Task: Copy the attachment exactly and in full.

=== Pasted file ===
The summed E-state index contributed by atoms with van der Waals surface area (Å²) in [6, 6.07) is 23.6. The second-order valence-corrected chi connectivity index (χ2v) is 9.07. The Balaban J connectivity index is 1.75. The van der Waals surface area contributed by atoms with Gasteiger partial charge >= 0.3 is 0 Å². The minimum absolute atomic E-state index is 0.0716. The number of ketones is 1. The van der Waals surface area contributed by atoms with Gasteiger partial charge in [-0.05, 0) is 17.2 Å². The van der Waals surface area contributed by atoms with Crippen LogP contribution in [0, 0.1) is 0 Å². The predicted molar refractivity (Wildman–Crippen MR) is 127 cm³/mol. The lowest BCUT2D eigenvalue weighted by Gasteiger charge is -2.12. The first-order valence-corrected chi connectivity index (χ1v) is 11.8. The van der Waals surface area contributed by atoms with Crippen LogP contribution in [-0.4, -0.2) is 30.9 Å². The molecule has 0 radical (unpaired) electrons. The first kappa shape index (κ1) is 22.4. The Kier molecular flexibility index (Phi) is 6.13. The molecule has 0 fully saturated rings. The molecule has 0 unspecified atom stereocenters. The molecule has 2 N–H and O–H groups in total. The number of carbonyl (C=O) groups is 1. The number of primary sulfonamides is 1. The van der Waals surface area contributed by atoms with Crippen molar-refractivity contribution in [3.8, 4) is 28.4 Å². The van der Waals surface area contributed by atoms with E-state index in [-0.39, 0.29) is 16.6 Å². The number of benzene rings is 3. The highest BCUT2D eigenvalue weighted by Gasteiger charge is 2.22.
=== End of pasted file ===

The summed E-state index contributed by atoms with van der Waals surface area (Å²) in [6, 6.07) is 23.6. The second-order valence-corrected chi connectivity index (χ2v) is 9.07. The Balaban J connectivity index is 1.75. The van der Waals surface area contributed by atoms with Gasteiger partial charge >= 0.3 is 0 Å². The minimum absolute atomic E-state index is 0.0716. The number of ketones is 1. The van der Waals surface area contributed by atoms with Gasteiger partial charge in [-0.05, 0) is 17.2 Å². The van der Waals surface area contributed by atoms with Crippen LogP contribution in [0, 0.1) is 0 Å². The predicted molar refractivity (Wildman–Crippen MR) is 127 cm³/mol. The lowest BCUT2D eigenvalue weighted by Gasteiger charge is -2.12. The first-order valence-corrected chi connectivity index (χ1v) is 11.8. The van der Waals surface area contributed by atoms with Crippen LogP contribution in [-0.4, -0.2) is 30.9 Å². The molecule has 0 radical (unpaired) electrons. The first kappa shape index (κ1) is 22.4. The Kier molecular flexibility index (Phi) is 6.13. The molecule has 0 fully saturated rings. The molecule has 0 unspecified atom stereocenters. The molecule has 2 N–H and O–H groups in total. The number of carbonyl (C=O) groups is 1. The number of primary sulfonamides is 1. The van der Waals surface area contributed by atoms with Crippen molar-refractivity contribution in [3.8, 4) is 28.4 Å². The van der Waals surface area contributed by atoms with E-state index in [-0.39, 0.29) is 16.6 Å². The number of benzene rings is 3. The highest BCUT2D eigenvalue weighted by Gasteiger charge is 2.22.